Curing salts are necessary because they prevent the growth of unwanted bacteria in the sausage.

You’ll need Curing Salt #1 (also called Insta Cure #1, Prague Powder #1, or pink curing salt) for the summer sausage, which contains the right proportion of ingredients.

Once you mix all these ingredients together, your summer sausage needs to ferment and let the curing salt do its work. You should leave the meat mixture in the fridge for at least 24 hours.

After that, comes stuffing the meat into sausage casings. Then let them sit at room temperature for a while.

Preheat your oven to 170°F and place the sausages on the broiler. Increase the heat up to 190°F slowly and continue to check the internal temperature of the sausages.

Finishing Summer Sausage in the Oven

In case you’re keen on making your summer sausage in a smoker, you might need the help of your oven to finish the sausage off.

You might not be able to get the smoker’s temperature as high as needed to properly cook the sausage. Or you may want to expedite the process but still enjoy that smokiness as well.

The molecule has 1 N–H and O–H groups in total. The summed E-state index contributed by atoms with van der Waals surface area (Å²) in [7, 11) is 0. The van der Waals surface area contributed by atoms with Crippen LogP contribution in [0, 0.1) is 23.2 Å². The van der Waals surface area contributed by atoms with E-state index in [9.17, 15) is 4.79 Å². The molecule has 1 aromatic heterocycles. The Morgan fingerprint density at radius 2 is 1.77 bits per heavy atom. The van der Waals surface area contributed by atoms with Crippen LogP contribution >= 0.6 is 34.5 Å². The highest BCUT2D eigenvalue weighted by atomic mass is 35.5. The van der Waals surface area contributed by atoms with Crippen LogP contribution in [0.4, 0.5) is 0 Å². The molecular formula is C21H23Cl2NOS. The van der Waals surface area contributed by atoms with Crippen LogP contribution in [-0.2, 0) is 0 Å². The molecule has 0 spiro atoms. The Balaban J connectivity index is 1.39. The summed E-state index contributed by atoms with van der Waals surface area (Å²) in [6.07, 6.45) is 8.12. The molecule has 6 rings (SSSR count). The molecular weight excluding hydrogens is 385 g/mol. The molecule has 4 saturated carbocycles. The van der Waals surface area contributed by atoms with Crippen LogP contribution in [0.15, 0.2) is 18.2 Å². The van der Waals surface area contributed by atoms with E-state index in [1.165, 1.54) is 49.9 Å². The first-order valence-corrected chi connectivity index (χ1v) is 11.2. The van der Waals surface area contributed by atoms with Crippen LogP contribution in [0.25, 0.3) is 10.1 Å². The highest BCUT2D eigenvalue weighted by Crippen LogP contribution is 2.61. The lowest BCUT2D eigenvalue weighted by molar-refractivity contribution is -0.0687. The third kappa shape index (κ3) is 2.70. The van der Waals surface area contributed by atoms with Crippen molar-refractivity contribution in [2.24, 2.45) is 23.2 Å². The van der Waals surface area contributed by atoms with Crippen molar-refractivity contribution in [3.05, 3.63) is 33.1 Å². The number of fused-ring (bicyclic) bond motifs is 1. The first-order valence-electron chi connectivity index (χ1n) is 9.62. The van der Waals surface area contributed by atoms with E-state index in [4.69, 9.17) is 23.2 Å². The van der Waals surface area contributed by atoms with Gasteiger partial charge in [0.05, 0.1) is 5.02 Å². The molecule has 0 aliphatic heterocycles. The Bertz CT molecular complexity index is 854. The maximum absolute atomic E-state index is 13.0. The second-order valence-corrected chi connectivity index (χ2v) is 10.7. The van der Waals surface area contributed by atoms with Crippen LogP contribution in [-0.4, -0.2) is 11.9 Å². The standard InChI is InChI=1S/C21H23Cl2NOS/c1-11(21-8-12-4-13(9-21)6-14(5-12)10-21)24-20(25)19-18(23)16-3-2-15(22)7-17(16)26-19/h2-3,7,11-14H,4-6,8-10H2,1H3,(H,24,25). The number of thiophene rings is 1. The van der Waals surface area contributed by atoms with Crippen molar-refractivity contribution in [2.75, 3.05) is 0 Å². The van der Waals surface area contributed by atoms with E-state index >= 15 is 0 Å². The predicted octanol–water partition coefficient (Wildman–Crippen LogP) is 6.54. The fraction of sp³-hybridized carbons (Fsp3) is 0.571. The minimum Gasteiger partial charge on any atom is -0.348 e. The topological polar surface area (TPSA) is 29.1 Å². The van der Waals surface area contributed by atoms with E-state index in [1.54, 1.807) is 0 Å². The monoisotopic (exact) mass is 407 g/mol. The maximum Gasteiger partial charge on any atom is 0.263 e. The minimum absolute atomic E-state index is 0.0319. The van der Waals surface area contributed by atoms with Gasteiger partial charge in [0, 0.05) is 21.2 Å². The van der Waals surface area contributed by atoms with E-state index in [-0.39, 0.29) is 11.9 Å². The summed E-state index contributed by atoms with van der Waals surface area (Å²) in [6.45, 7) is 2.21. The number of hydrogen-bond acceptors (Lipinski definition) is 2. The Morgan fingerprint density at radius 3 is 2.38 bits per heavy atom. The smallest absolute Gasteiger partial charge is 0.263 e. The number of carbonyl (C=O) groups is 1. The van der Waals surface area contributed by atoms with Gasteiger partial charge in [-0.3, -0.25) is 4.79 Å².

Finishing the summer sausage in the oven is common among people who are used to making this meat treat at home.

For the best outcome, you should leave the sausages to rest overnight in the fridge once you get them out of the smoker.

Then, the next day, preheat your oven to 185-190°F and place the sausages on the broiler, and put them in the oven.

Once the internal temperature is between 160-165°F, you can remove the sausages and let them cool.

In Summary

Hopefully, you now have a clear picture of how to make summer sausage in the oven.

Electric and propane smokers are also excellent options, but the process might be lengthier and not as straightforward.

The critical point of cooking summer sausage, in general, is always to check the internal temperature.

If you have a lot of experience making summer sausage at home, you might not need a meat thermometer. Otherwise, it will be your best ally when preparing your sausages.